Sugarcane acreage in Louisiana is likely to increase this year after the recent successful harvest, LSU AgCenter sugarcane specialist Kenneth Gravois predicted at a recent meeting for sugarcane growers in Iberia and St. Mary parishes.
Gravois said the 2018 crop totaled 459,000 acres, an increase of 19,000 acres from 2017.
Most of the increases are occurring in the north and western edges of the sugarcane belt. But the acreage in Pointe Coupee Parish increased by 14.5 percent last year, and cane production there this year has the possibility of displacing Iberia Parish as the leader, he said.
The 2018 sugarcane acreage in Pointe Coupee Parish was 53,591 acres, and the sugarcane acreage in Iberia parish was 56,314 acres.
The state harvest of 16.9 million tons of cane at an average of 39.8 tons per acre produced 1.84 million tons of total sugar. The sucrose content totaled 219 pounds of sugar per ton of cane, a decrease from last year’s figure of 242 pounds, “But 219 is still a pretty good year considering the muddy condition experience during the grinding season,” Gravois said.
A look at cane harvests through the years shows that yields have doubled in Louisiana since the 1970s. “We’re picking up yields from a variety of avenues, but it’s all due to research,” he said.
The wet fall and winter that complicated the past harvest was matched by rainfall in 1982.
Muddy, difficult harvest conditions challenged cane farmers across south Louisiana. “You’re out there every day without a day off, making a 110-day crop. That’s a long time, and I just want to congratulate you,” Gravois told the farmers.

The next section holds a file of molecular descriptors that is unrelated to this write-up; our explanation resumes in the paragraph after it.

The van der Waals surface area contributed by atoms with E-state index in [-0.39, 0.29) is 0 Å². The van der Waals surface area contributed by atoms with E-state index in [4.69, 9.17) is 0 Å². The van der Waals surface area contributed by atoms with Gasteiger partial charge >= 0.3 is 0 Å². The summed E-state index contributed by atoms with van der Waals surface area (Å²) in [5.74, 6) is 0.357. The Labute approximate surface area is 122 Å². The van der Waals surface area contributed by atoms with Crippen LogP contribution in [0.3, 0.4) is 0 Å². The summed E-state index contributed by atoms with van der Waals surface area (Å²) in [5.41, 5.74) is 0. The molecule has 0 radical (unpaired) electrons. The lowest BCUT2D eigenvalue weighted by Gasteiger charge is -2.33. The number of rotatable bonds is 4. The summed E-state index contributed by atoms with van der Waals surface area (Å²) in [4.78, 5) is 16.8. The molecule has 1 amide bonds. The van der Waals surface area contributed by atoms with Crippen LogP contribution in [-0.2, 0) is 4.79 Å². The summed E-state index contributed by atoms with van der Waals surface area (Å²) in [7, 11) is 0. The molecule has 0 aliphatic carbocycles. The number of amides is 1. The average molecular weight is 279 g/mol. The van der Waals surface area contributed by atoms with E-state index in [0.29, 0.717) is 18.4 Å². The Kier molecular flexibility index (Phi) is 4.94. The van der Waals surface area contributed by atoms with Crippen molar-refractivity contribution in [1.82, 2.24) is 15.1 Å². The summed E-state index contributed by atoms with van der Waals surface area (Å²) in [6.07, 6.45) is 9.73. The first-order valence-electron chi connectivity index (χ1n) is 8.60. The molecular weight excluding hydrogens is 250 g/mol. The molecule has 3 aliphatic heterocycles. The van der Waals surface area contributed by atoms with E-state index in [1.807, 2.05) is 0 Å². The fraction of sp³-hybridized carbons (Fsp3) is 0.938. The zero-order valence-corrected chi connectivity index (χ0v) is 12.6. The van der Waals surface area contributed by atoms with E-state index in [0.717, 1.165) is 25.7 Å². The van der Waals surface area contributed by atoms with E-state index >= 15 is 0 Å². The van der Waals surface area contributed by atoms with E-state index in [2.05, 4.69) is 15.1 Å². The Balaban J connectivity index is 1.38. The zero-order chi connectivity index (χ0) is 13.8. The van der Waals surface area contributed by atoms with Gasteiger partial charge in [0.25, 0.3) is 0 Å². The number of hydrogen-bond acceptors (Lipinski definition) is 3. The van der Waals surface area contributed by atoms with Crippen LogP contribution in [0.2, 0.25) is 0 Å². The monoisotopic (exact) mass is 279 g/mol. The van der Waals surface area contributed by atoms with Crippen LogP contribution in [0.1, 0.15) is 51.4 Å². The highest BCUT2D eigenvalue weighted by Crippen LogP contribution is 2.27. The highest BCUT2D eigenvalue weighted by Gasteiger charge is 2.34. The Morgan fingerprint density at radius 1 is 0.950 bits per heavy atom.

AgCenter entomologist Blake Wilson said the tawny crazy ant has been displacing fire ants, but the species appears to be as effective at controlling borer insects as fire ants. Research will be conducted this year on crazy ants to learn more about their effects on sugarcane.
AgCenter plant pathologist Jeff Hoy said mosaic disease did not increase in new variety HoCP 09-804, so it should be possible to grow susceptible varieties with a healthy seedcane program.
More fields are being planted with billet seed cane, Hoy said. Billet seed is more sensitive to problems after planting than whole-stalk seed, but research using fungicide and insecticides at planting is showing promise.
AgCenter pest management specialist Al Orgeron said weed control work will continue this year for controlling divine nightshade and itchgrass as well as a study of possible resistance of winter weeds to Gramoxone.
Using Armezon herbicide is best on bermudagrass when the application is made on fallow ground, he said.
AgCenter economist Kurt Guidry said the difficult harvest increased farmers’ costs by $50 to $60 per acre, and input costs have increased. But ending stocks are down, and sugar prices should remain steady. The outlook for sugar is more positive than other commodities grown in the state.
Jim Simon, general manager of the American Sugar Cane League, said work has started to curb lawsuit abuse in Louisiana that is driving up insurance costs for farmers.
Simon cautioned farmers that getting foreign labor into the U.S. could be more difficult if a shutdown of the federal government were to occur at a critical time.
Rich Johnson, of the U.S. Department of Agriculture, said liquid sulphur fertilizer has shown better results than the dry form. Phosphorous applied at planting helps with root establishment.
Paul White, of the USDA, said the use of cover crops is showing positive results by providing beneficial microorganisms, reducing soil erosion, increasing organic matter and improving aeration and water infiltration.